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US-NEWS-SHUTDOWN-JOSHUATREE-4-LA

Park ranger Deann Casimiro, left, goes over park with Mikal Lorio, a visitor from Portland at Joshua Tree National Park. 

WASHINGTON (TNS) — The government may be reopening, but the consequences of the longest federal shutdown in U.S. history are likely to linger for national parks, forests, the federal workforce and cutting-edge scientific research. Some may even be permanent.

Many fire crews missed their window for controlled burns to prevent wildfires. Irreplaceable relics may have been damaged in unguarded national parks. Science experiments were abandoned. And a generation of talent may now think twice about signing up for government, while workers returning to a month of unopened emails and missed meetings will have to decide which of their priorities to sacrifice this year.

And there’s the threat it could happen all over again. Congressional negotiators start work this week to find a permanent budget solution due by Feb. 15. President Donald Trump’s acting chief of staff on Sunday didn’t rule out another shutdown.

“The lapse in funding has prevented progress on projects that would normally occur at this time of year, affecting partners, tribes, local communities and businesses,” John Haynes, a spokesman for the U.S. Forest Service, said in a statement. “Qualification training in fields such as firefighting and law enforcement has been delayed. Certain fuels treatments to improve forest conditions have been delayed or canceled. Work that could only be done during winter months may not be completed.”

Public Lands

Ecologists and conservationists are bracing for lasting damage on the nation’s public lands and wild places — herons poached from Florida’s Everglades, felled desert succulents that would take decades to regrow, defaced relics from rocky outcroppings in the West.

“These are natural ecosystems,” said Jonathan Asher, a government relations manager with the Wilderness Society. “We can’t just go out there and make it better.”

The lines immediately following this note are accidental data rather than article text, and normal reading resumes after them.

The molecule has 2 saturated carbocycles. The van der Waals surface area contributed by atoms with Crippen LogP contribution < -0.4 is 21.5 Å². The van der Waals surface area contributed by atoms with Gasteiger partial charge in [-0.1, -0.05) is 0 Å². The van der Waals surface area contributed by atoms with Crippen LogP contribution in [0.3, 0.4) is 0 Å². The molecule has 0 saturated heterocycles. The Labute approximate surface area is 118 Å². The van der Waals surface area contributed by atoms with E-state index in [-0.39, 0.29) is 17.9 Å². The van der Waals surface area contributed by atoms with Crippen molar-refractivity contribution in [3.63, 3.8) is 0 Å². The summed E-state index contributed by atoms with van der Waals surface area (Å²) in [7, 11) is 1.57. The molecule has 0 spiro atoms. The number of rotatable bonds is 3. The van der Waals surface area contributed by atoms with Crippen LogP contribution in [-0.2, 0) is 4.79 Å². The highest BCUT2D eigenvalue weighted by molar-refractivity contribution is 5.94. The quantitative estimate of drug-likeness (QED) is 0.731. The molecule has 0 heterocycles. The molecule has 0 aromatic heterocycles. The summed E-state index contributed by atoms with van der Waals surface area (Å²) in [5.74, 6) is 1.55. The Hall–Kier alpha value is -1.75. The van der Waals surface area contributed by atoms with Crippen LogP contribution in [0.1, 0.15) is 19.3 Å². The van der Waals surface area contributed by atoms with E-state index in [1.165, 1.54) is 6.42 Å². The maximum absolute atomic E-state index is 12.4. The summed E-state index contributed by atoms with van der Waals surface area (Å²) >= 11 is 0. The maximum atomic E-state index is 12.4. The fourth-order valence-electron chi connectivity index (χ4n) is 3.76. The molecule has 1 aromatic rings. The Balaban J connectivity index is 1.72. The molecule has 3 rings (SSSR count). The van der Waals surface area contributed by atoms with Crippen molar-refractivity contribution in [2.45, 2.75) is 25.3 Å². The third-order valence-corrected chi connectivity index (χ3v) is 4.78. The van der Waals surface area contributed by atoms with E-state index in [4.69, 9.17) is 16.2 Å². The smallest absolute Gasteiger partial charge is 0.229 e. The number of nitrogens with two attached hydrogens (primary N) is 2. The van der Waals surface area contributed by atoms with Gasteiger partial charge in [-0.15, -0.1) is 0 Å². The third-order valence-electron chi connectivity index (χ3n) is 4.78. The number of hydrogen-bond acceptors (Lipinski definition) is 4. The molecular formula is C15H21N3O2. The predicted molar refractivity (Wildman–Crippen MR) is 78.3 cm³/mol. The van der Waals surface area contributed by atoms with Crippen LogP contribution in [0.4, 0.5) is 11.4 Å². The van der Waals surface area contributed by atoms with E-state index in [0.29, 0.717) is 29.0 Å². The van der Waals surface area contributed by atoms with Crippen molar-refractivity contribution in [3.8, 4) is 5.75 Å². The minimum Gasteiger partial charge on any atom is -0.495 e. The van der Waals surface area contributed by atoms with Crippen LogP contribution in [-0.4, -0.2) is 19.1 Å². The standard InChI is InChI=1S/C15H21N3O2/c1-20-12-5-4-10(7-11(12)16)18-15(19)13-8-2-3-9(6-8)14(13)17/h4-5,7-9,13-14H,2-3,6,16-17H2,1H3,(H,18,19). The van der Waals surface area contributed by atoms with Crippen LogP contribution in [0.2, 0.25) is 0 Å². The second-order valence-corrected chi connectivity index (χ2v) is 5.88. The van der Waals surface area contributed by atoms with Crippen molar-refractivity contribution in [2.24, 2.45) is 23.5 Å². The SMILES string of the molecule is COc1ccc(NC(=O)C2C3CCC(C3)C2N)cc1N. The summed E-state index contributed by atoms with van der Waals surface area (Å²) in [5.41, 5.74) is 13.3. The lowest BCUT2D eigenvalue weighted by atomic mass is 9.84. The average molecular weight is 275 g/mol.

Images of damage have already become iconic symbols of the shutdown’s toll on nature. From California’s Joshua Tree National Park, an image of the eponymous plant slashed down to make room for off-road vehicles went viral on Twitter.

But Collin O’Mara, president of the National Wildlife Federation, said he’s heard reports of wider-ranging damage that hasn’t yet been documented. That includes harm to fossils and ancient rock carvings in Utah and Colorado, injuries to sea turtles and manatees by motorized boats in the Everglades, and sage brush trampled by vehicles.

“We’ve also heard some poaching issues in the Everglades, where folks are going in and taking birds,” O’Mara said. “It’s a million little things.”

The impacts may be concentrated in the U.S. West — harsh, isolated landscapes with rugged features that betray their fragility. Even a footfall can crush living cryptobiotic crust in western parks and public lands, much less the off-road vehicles reported driving across them.

Damage that will have to be addressed stems not just from people deliberately driving or treading into forbidden areas, Asher said, but also unintentional harm, like when well-meaning volunteers slipped bleach into composting toilets.

The physical damage isn’t limited to land. The shutdown is delaying updates to government rules dictating catch and size limits for salmon and other marine species that will in some cases force fishermen to limit what they collect under outdated, unduly stringent restrictions. In other cases, too many fish may be plucked from the sea this season.

For instance, salmon fishermen worked under tight restrictions in 2018 that won’t be eased this year if federal officials can’t finalize an updated rule in time, curtailing potential harvests, said Miriam Goldstein, a marine biologist who directs ocean policy at the Center for American Progress.

Workforce

A widely cited concern about the lasting effects of the shutdown, but one that’s hard to quantify, is what it will mean for the government’s ability to keep the workers it already has and attract talented workers in the future.

In the months after the 2013 shutdown, which lasted 16 days, the number of federal employees taking early retirement increased, according to data published by the Office of Personnel Management.

Roy Wright, who ran insurance and mitigation at the U.S. Federal Emergency Management Agency until 2018, recalled counseling his employees after the 2013 shutdown that it was worth staying put. “They’re not going to do it again,” he recounted telling his staff at the time. “Everyone knows that shutdowns always end poorly.”

This time, Wright said, a similar message will be harder to get across, at FEMA and other agencies.

“There’s going to be a problem with both retention and future recruitment,” said Wright, now president of the Insurance Institute for Business & Home Safety. “One of the really sour pills from this will be that long-term loss of a work force that is not interested in public service.”

The shutdown could also make it harder for the government to find contractors with the skills it needs, said David Berteau, president of the Professional Services Council, a group that represents federal contractors. “Many of them may begin to look for — and will take — jobs in the private sector,” he said.